Most of what I write about in this blog focuses on motivation, action, and choice in adults. Every once in a while, though, I come across a study that I just think is cool, and I write about that. This is one of those times.
A paper by Faraz Farzin, Susan Rivera, and David Whitney in the August, 2011 issue of Psychological Science addresses a question I would never have thought to ask. How quickly can infants notice changes in the world?
We live in a world in which we often need to notice the way things are changing. If you are driving down the street and a squirrel suddenly runs into the road, you need to see it in time to apply the brakes. If you are playing a sport, you need to be able to see where other players have moved, find the ball, or observe a play develop.
Studies with adults show that most people can detect differences that occur in about a tenth of a second. One way to study this is to have adults look at a screen with four squares on it. The squares are set to flicker between black and white. Three of the squares are in phase. That is, they change from black to white and back at the same time. The fourth is out of phase. When the others are black it is white and when the others are white it is black. Over the course of an experiment, the squares are set to flicker at different rates, and the question is when can adults detect which square is not in phase with the others. When the rate of change is less than 10 Hertz (one change every 10th of a second) adults can do this reliably. When the squares flicker faster than that, adults can’t figure out which square is changing differently from the others.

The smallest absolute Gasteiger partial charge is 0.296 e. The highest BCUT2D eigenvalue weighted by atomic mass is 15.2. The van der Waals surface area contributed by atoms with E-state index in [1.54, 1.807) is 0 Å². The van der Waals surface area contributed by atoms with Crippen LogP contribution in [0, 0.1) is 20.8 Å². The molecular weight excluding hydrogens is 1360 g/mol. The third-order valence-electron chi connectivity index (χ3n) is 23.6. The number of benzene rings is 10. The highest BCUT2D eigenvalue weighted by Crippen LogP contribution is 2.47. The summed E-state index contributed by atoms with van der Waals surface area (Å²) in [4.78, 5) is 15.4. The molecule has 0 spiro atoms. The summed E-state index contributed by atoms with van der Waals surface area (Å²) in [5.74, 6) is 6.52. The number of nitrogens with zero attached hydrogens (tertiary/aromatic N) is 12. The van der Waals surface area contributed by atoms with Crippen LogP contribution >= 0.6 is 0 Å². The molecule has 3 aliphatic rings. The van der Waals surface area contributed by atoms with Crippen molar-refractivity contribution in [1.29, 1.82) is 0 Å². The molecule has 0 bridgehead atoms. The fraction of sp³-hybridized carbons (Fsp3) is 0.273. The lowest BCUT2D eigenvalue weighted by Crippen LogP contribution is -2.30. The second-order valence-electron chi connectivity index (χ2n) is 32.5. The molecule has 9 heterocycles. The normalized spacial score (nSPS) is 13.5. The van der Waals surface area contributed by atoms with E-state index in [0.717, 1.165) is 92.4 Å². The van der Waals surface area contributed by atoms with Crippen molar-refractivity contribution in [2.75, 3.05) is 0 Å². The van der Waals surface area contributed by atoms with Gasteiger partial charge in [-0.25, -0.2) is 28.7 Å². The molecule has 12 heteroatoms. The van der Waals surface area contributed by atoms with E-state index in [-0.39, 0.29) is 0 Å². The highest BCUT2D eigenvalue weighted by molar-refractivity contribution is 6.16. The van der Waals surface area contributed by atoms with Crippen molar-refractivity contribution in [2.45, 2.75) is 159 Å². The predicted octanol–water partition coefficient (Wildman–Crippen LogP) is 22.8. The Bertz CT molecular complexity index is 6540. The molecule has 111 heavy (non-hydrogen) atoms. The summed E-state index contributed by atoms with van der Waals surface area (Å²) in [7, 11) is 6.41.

The authors of this paper used the same technique with infants ranging in age from 6 months to 15 months. With infants, of course, you can’t ask them what is changing. However, infants have a tendency to look at things that are different in a display. So, you can focus on what infants are looking at to see if they reliably start to look at the square that is changing out of phase with the others.
Infants are terrible at this task at the speeds where adults do well. In fact, up to about 2 Hertz (two changes a second) infants up to 15-month-olds don’t seem to distinguish between the squares that are in phase and the one that is out of phase. At 1 Hertz (one change per second), though, the older infants do well. At one change ever 2 seconds, infants as young as 6-months look longer at the square that is out of phase compared to the ones that change together.
A control study suggests that kids are able to see flickers at high speeds just as adults do. So, the problem isn’t that infants are not able to see that something is flickering between black and white. So, the infants are able to see that something is changing, but not able to detect what is changing and exactly when that change is occurring.
There isn’t really a valuable life lesson here. Infants live in a world in which the changes they can pay attention to are the ones that happen more slowly. That is probably useful for infants who are just learning about how the world works. Many of the most important things that infants need to learn about are the ones that are a constant presence in their world. People and objects that are always present are the ones that infants have to focus on to learn how language works and what kinds of activities other people perform.
Infants only need to be able to detect really fast changes in the world at the time that they are moving around on their own well enough to have to deal with rapidly changing situations. It seems that the infant visual system is set up to give infants the kinds of information that is likely to be useful for them to develop.